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Police: Mob boss Yitzhak Abergil used top Israeli construction firm to launder tens of millions
By BEN HARTMAN
20/05/2014
Case "should be of great concern to those worried about the connection between business and organized crime in Israel," police say.
 
A large, publicly traded construction company helped transfer and launder tens of millions of shekels for Yitzhak Abergil’s organized-crime syndicate, police said on Tuesday.

Abergil, who was brought to the Rishon Lezion Magistrate’s Court on Tuesday from prison, is among five suspects arrested in the case, including two men at the top of one of the country’s most successful construction companies.

Police believe Abergil used the company to launder around NIS 60 million by funneling the money through it and back through another construction company he was linked to.

Police said large sums were transferred from the company to Abergil, but they would not say how much. They also would not confirm or deny whether the company’s managers agreed to cooperate with Abergil because they were threatened, but did specify that Abergil’s organization managed to infiltrate the core of the company.

The arrest warrant issued on Tuesday morning for Abergil, aged 45 and originally from Lod, does not specify extortion, containing only the charges of fraud, falsifying documents, tax charges and a series of other white-collar crimes.

The investigation, the details of which have been subject to a media gag order that was partially lifted on Tuesday, covers activities that took place between 2007 and 2011. It was during this period when Abergil’s organization used funds from the company in question to fund its operations.

Speaking to reporters on Tuesday, a detective in charge of the case called it unprecedented and added that it “should be of great concern to those worried about the connection between business and organized crime in Israel.”

Police said that Abergil managed to oversee the conspiracy even after his extradition to the US in 2011 and that he was still in charge while behind bars in California.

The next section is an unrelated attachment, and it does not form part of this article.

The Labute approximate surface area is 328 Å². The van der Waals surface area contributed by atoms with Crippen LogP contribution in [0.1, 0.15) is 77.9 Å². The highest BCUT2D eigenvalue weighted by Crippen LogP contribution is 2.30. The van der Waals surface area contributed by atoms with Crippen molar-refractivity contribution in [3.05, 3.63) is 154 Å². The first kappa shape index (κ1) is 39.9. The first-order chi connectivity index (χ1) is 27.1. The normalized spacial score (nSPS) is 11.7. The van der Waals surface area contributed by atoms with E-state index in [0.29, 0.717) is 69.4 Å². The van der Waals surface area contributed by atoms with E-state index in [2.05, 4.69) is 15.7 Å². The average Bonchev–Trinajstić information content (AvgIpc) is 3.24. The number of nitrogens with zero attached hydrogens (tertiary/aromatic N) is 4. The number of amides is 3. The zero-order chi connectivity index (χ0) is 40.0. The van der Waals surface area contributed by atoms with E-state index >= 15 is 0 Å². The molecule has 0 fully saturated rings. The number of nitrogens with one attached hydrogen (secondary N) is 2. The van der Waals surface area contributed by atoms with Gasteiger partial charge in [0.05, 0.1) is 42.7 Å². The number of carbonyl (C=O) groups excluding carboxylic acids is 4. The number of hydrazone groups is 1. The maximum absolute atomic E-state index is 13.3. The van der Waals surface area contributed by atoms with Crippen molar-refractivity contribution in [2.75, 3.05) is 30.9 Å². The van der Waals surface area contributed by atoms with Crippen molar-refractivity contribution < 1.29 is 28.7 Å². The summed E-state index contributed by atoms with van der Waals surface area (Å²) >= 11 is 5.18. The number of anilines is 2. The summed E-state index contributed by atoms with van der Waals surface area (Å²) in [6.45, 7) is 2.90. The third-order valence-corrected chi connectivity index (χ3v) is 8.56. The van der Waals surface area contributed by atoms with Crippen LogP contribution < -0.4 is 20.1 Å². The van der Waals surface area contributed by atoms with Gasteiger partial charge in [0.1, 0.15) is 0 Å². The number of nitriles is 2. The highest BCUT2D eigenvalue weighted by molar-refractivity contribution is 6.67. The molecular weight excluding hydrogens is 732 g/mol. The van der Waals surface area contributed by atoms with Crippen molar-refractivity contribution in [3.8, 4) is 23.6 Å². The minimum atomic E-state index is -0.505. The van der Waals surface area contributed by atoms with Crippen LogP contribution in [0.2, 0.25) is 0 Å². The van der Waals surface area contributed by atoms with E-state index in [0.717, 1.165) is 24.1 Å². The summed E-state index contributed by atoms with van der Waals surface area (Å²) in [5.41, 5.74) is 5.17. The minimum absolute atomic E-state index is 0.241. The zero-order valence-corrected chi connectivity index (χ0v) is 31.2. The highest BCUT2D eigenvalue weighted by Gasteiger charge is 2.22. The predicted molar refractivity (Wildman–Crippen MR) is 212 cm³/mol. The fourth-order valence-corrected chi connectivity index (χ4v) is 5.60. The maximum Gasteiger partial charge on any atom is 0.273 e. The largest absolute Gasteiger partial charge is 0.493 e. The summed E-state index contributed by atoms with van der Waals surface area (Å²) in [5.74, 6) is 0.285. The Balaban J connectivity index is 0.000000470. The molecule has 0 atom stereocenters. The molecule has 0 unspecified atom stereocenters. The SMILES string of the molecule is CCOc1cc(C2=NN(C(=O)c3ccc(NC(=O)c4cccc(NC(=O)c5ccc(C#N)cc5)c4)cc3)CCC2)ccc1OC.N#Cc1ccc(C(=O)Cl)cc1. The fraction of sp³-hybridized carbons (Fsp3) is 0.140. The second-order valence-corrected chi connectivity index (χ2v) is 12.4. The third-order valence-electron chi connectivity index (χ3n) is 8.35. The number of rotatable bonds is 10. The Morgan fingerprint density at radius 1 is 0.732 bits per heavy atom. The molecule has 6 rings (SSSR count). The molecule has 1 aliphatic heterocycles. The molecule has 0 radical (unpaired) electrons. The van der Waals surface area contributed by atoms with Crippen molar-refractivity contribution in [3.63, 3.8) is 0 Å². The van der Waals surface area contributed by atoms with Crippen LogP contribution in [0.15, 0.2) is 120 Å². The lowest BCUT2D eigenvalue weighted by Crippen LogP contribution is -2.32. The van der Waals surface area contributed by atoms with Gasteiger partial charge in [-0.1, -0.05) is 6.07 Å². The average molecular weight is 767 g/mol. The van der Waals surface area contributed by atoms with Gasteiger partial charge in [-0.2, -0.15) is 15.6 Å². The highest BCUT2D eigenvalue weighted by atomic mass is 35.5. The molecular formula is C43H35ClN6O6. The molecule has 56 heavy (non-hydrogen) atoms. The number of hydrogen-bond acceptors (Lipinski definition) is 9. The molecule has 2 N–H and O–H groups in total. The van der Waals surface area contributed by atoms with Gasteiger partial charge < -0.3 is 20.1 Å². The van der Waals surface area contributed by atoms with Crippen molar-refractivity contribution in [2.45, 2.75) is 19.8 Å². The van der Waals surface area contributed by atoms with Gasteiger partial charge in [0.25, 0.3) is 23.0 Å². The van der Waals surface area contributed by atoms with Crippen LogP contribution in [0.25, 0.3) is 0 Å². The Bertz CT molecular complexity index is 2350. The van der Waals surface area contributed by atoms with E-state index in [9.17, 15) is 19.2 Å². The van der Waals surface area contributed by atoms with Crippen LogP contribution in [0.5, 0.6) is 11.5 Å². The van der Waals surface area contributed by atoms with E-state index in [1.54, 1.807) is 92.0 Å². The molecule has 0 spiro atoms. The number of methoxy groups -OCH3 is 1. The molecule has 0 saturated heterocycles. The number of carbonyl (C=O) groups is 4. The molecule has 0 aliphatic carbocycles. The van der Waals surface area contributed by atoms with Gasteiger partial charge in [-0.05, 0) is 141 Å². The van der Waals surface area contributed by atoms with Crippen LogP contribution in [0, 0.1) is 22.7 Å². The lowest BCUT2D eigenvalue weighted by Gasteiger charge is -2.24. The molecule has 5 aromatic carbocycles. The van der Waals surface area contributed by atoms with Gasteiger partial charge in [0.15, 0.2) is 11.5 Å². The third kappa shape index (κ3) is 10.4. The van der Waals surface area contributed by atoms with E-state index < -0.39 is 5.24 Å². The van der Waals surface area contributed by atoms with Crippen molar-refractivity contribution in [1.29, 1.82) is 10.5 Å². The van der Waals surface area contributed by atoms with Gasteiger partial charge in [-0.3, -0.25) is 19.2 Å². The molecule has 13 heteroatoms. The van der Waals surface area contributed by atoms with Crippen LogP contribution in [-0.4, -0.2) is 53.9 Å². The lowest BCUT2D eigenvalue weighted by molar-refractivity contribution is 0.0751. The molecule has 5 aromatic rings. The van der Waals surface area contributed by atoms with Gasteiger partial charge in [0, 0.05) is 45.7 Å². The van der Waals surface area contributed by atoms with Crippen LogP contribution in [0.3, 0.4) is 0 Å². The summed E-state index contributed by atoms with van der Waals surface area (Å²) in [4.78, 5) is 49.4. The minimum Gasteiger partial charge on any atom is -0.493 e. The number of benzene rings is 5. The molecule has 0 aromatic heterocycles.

Attorney Ronal Fisher, who is representing two of the defendants in the case, disputed the police allegations in court on Tuesday, saying that the company simply did not have the capacity to make tens of millions of shekels disappear.

“Every single project they build is supervised by bankers and not a cent is paid without supervision. Some sort of fantasy has been created here and I don’t even know where to start trying to convince police and tax investigators that there’s nothing to it,” he said.

After spending three years incarcerated in California for drug trafficking and racketeering, Abergil returned to Israel this past January in order to serve his remaining years of prison time.

In February, Abergil asked the Jerusalem District Court asking to be sent back to the US to finish his sentence, saying the conditions of his Israeli incarceration were too harsh, including the total isolation he is kept in due to his status as a major organized- crime figure.

In addition to the men at the top construction company, the case involves two men from a much smaller construction company that previously ran afoul of the law in 2012 when they were arrested on suspicion of falsifying documents and receipts from the company in collaboration with a suspect working for another company.

Police said this week that the case is not one like the “Heftziba” several years ago, during which the construction company collapsed, leaving innocent Israelis who bought homes bankrupt or without their property.

Nonetheless, they said the case is highly troubling especially considering that it is a publicly traded company and that they don’t know of another case like this involving a construciton company and alleged financial crimes and links to organized crime of this extent.

The remands of all five suspects were extended on Tuesday by six days.
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